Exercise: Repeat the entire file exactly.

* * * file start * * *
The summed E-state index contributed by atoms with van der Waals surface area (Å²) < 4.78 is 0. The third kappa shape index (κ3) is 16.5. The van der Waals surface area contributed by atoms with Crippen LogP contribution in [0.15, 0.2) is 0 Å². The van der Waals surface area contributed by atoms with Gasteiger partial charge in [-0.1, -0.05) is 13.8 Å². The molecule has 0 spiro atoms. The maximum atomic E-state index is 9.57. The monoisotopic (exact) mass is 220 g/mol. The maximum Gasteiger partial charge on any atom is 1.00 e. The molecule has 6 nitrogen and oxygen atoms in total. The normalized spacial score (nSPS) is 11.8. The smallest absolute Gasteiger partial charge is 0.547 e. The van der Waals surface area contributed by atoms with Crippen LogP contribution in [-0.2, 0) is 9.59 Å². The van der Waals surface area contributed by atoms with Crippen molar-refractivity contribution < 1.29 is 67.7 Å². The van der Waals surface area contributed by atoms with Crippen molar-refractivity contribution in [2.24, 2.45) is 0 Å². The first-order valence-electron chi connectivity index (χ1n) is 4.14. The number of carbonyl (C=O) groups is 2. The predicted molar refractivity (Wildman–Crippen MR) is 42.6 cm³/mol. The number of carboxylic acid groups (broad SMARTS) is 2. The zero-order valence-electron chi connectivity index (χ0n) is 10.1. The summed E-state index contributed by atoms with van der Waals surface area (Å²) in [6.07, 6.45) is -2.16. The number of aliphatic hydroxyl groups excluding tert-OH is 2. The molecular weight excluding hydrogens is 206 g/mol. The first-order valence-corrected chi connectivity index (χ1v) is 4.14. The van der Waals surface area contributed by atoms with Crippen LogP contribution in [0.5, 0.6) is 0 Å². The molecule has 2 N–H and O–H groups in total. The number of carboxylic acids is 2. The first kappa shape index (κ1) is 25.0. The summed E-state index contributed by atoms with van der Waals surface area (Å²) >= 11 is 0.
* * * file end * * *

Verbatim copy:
The summed E-state index contributed by atoms with van der Waals surface area (Å²) < 4.78 is 0. The third kappa shape index (κ3) is 16.5. The van der Waals surface area contributed by atoms with Crippen LogP contribution in [0.15, 0.2) is 0 Å². The van der Waals surface area contributed by atoms with Gasteiger partial charge in [-0.1, -0.05) is 13.8 Å². The molecule has 0 spiro atoms. The maximum atomic E-state index is 9.57. The monoisotopic (exact) mass is 220 g/mol. The maximum Gasteiger partial charge on any atom is 1.00 e. The molecule has 6 nitrogen and oxygen atoms in total. The normalized spacial score (nSPS) is 11.8. The smallest absolute Gasteiger partial charge is 0.547 e. The van der Waals surface area contributed by atoms with Crippen LogP contribution in [-0.2, 0) is 9.59 Å². The van der Waals surface area contributed by atoms with Crippen molar-refractivity contribution < 1.29 is 67.7 Å². The van der Waals surface area contributed by atoms with Crippen molar-refractivity contribution in [2.24, 2.45) is 0 Å². The first-order valence-electron chi connectivity index (χ1n) is 4.14. The number of carbonyl (C=O) groups is 2. The predicted molar refractivity (Wildman–Crippen MR) is 42.6 cm³/mol. The number of carboxylic acid groups (broad SMARTS) is 2. The zero-order valence-electron chi connectivity index (χ0n) is 10.1. The summed E-state index contributed by atoms with van der Waals surface area (Å²) in [6.07, 6.45) is -2.16. The number of aliphatic hydroxyl groups excluding tert-OH is 2. The molecular weight excluding hydrogens is 206 g/mol. The first-order valence-corrected chi connectivity index (χ1v) is 4.14. The van der Waals surface area contributed by atoms with Crippen LogP contribution in [0.5, 0.6) is 0 Å². The molecule has 2 N–H and O–H groups in total. The number of carboxylic acids is 2. The first kappa shape index (κ1) is 25.0. The summed E-state index contributed by atoms with van der Waals surface area (Å²) >= 11 is 0.